With 50 years at the CBC, culminating in the top job, anchor of The National for many of those years, he’s seen a lot. I wanted to ask him a bit about what life is like inside a major network news department, but I also wanted to tap into the stories behind the stories of some of the big financial events in Canada - past elections, and budgets, the story behind how the GST was introduced, and more.

This ties in nicely as he has a new book available for pre-sales, releasing October 5th, 2021 titled "Off the Record", in which Peter tells you the stories behind the biggest stories of our lives. I've already ordered my copy, and I just know I'll be hearing Peter's distinctive voice in my head as I read it, and I can't wait.

LINKS:

New book - "Off the Record"
Peter's website - ThePeterMansbridge.com
Twitter account - @petermansbridge
Instagram - @thepetermansbridge



Peter Mansbridge:

I was a smoker in the 80s when I started anchoring and I used to have a cigarette going during the show it'd be sitting just off camera in you know an ashtray. And every once in a while I'd hear the director would say to me through my your move the cigarette, the smokes, you know, wafting into the shot.

Preet Banerjee:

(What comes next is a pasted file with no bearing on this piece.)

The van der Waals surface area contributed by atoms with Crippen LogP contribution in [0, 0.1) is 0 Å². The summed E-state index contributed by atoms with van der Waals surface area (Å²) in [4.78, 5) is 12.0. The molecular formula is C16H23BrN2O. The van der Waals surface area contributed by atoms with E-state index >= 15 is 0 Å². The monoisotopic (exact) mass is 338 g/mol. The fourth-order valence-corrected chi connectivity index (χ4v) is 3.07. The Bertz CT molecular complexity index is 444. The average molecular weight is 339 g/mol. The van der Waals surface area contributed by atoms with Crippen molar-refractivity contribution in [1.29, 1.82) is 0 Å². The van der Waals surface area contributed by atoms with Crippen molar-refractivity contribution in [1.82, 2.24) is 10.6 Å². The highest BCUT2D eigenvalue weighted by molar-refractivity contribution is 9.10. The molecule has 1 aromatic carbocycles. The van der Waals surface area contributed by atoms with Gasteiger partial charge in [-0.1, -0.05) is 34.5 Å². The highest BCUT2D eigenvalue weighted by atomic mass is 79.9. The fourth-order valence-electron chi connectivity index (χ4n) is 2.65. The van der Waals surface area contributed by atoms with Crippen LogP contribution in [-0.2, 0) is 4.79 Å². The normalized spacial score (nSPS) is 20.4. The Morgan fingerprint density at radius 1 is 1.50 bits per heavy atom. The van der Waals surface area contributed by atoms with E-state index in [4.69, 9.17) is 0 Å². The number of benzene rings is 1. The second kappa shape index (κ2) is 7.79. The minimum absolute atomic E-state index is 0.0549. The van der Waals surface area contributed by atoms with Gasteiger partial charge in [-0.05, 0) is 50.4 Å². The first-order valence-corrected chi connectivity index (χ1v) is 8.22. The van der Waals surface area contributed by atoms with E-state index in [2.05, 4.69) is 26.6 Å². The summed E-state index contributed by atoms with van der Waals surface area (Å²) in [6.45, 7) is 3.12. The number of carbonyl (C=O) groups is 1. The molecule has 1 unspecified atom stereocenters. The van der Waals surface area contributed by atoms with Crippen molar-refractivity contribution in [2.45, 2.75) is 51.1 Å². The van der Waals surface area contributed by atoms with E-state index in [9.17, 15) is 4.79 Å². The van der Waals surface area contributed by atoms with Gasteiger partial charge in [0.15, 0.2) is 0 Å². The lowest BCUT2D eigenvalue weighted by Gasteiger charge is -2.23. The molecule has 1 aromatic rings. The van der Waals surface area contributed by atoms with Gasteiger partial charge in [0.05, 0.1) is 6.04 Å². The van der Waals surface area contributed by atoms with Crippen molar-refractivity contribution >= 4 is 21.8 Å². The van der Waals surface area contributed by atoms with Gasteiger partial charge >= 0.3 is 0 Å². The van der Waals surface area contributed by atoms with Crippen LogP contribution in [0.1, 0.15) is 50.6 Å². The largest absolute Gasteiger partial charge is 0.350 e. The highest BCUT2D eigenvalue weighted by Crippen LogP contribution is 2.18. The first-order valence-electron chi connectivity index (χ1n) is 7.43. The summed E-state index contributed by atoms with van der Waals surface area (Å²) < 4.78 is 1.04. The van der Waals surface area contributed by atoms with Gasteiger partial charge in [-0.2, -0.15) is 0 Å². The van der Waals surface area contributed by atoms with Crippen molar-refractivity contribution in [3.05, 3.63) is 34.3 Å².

Welcome to the 100th and final episode, at least for a while, have mostly money and wanted to have a special guests for this send off show and I don't think I can talk who offered to help me out. You know, when people say our next guest needs no introduction. Well, that is actually true. In this case. He is a Canadian icon, a broadcasting legend. When this guy walks into a room, time stops. And let me tell you, it really is an honor that the one and only Peter mansbridge is my special guest today with 50 years at the CBC culminating in the top job, anchor of the national for many of those years. He's seen a lot. And I wanted to ask him a bit about what life is like inside a major network news department. But also wanted to tap into the stories behind the stories of some of the big financial events in Canada, past elections budgets for story behind how the GST was introduced and more. Without further ado, the one and only Peter mansbridge. This is mostly money. And I'm your host Preet Banerjee. And on the show today, I have the most impressive guest that has ever been on this podcast and apologies to all previous guests who are listening. But no one can talk this guy. During his 50 years at CBC Peter mansbridge anchored coverage of basically every single big news event, you could imagine the fall of the Berlin Wall, the 911 terrorist attacks 13 Olympic Games every visit by the Queen since 1973 Royal weddings to rule of funerals, and he's covered every federal election since 1972. And anchored all 10 since 1984, even after retirement came back as a special contributor for the 2019 election. Now...